Designer’s play mat a touching story

May 17, 2011
The Reach and Match allows blind children to learn while exploring their environment

A Monash industrial design student has developed an interactive play set which helps visually impaired children learn the basics of Braille and develop their motor skills.

Concerned by the lack of for visually impaired children, Lau Shuk Man created the Reach and Match play mats as part of a project for her Masters degree.

The modular set of reversible play mats uses sound and texture to engage children and can be arranged in various combinations, encouraging children to explore their . Lau hopes the award-winning design will familiarise children with internationally recognised mobility symbols and help them take the first step towards .

As a student in , Lau wanted to explore how she could use design to make life better for children with disabilities. She realised that while new technology has led to learning equipment that enhances speaking and listening skill development, it hasn't helped those with a to learn how to match sounds to Braille words.

‘Blind children cannot rely solely on voice recognition technology as it does not help them develop the reading skills essential to literacy. I wanted to help blind children have a delightful experience with in their early development, to encourage them to develop their literacy skills,’ Lau said.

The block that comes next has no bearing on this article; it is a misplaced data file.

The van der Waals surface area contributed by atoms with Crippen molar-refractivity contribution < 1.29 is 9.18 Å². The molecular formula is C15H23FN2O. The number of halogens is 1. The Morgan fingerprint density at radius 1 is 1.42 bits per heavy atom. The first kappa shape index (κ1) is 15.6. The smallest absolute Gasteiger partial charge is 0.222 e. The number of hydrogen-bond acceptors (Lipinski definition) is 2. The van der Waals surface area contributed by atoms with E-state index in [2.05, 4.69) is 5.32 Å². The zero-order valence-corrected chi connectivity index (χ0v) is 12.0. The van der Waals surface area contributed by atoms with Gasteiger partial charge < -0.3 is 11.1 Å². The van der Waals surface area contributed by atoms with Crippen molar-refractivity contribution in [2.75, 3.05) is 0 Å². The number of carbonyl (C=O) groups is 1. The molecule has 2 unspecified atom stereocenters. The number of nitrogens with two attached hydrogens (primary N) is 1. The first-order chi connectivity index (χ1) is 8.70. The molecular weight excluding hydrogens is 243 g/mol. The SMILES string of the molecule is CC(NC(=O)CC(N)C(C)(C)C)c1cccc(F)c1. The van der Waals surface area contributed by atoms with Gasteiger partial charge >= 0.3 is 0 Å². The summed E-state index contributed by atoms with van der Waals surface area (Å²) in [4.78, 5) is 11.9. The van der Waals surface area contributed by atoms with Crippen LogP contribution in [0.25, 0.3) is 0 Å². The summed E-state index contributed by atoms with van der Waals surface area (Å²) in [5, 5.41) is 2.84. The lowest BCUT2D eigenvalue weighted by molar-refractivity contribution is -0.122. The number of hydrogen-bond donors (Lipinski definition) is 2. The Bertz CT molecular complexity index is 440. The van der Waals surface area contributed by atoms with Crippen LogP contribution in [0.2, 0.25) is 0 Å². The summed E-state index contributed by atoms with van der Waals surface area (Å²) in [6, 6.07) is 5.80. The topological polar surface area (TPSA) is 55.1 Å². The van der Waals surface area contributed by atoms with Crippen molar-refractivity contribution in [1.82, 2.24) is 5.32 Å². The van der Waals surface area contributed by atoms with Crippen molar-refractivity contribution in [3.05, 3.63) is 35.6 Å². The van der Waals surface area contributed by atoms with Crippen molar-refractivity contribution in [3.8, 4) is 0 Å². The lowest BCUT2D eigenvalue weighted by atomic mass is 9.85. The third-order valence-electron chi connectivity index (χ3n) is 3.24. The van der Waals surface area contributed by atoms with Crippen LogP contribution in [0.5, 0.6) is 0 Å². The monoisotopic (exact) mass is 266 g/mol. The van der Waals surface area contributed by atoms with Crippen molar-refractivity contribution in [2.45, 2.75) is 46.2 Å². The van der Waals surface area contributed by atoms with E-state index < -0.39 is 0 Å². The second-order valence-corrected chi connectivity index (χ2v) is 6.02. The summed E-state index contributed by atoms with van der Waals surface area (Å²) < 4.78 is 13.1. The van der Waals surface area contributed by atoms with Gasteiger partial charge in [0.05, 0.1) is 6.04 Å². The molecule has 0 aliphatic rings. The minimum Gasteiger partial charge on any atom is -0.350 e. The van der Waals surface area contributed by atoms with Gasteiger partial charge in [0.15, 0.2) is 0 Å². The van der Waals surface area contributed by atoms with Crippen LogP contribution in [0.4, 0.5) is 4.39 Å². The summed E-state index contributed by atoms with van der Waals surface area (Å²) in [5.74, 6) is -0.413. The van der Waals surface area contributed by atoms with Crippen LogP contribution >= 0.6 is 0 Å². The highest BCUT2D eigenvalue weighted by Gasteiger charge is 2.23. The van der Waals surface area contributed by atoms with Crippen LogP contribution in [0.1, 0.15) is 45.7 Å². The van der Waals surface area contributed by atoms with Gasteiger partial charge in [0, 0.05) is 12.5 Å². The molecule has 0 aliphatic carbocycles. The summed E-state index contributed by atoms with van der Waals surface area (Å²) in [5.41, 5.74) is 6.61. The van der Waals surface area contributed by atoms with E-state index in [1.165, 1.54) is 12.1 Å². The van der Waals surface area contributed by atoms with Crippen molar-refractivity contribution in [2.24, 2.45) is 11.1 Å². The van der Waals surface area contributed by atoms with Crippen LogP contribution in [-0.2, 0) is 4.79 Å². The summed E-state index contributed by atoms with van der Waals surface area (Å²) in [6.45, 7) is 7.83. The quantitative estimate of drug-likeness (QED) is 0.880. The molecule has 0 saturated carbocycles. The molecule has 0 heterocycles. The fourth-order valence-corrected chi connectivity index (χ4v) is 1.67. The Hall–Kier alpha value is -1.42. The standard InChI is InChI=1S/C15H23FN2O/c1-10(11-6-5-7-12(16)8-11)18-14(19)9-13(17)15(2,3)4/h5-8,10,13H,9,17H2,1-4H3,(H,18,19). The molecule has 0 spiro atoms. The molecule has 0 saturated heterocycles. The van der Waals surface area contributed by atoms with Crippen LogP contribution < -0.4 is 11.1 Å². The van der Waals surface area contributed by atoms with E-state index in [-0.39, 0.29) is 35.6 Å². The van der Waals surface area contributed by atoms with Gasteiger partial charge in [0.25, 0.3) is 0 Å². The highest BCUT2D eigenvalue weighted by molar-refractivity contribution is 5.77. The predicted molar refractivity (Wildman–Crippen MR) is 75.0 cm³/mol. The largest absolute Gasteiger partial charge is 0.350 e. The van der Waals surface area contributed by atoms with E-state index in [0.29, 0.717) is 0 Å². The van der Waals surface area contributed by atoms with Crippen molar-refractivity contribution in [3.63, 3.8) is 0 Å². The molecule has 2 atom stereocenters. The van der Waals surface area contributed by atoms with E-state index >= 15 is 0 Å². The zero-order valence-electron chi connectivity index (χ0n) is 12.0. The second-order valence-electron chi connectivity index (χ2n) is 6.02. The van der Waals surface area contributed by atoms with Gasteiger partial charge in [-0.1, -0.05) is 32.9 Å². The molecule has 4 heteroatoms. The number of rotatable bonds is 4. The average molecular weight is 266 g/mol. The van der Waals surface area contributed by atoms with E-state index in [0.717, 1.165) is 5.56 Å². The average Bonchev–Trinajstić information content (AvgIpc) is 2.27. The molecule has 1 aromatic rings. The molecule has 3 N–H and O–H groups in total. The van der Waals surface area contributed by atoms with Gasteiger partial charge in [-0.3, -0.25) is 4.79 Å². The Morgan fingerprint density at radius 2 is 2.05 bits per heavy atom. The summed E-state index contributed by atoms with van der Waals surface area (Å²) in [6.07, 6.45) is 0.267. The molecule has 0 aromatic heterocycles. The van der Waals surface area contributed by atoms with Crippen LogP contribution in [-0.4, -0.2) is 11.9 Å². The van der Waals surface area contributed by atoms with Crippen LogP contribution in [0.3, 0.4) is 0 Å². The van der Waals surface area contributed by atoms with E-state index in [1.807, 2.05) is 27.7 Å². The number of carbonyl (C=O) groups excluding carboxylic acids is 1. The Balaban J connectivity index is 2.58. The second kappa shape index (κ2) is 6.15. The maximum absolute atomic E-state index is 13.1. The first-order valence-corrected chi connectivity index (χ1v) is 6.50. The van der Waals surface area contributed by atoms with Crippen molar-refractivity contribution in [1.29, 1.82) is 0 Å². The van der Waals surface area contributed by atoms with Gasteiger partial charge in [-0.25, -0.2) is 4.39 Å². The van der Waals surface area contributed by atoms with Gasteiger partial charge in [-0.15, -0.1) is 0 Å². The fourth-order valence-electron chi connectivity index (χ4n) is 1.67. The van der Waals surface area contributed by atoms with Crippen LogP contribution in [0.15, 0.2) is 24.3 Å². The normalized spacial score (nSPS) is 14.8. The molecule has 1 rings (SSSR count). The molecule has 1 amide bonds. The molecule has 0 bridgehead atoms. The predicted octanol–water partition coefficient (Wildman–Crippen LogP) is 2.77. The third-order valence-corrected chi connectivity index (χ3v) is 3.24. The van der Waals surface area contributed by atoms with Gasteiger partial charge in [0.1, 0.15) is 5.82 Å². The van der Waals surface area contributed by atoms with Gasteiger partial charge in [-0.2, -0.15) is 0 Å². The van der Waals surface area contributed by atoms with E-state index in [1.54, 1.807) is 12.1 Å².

Lau was recently nominated as one of seven finalists in the prestigious international INDEX Design Awards. She attended an intensive two-day workshop in Copenhagen where she met with humanitarian agencies and internationally renowned designers. With their help she refined her design to target developing countries where resources and opportunities for visually impaired children are scarce.

The Reach and Match recently won in the ‘Product Design – Consumer’ category at the Melbourne Design Awards.

The next step is for the product to be tested by potential users and Lau is currently developing a working prototype so she can commence user testing. Lau is also in talks with UNICEF and Vision Australia about the future of her product. A prototype of the Reach and Match will feature in the United Nations ECOSOC Innovation Fair, held in Switzland in July.

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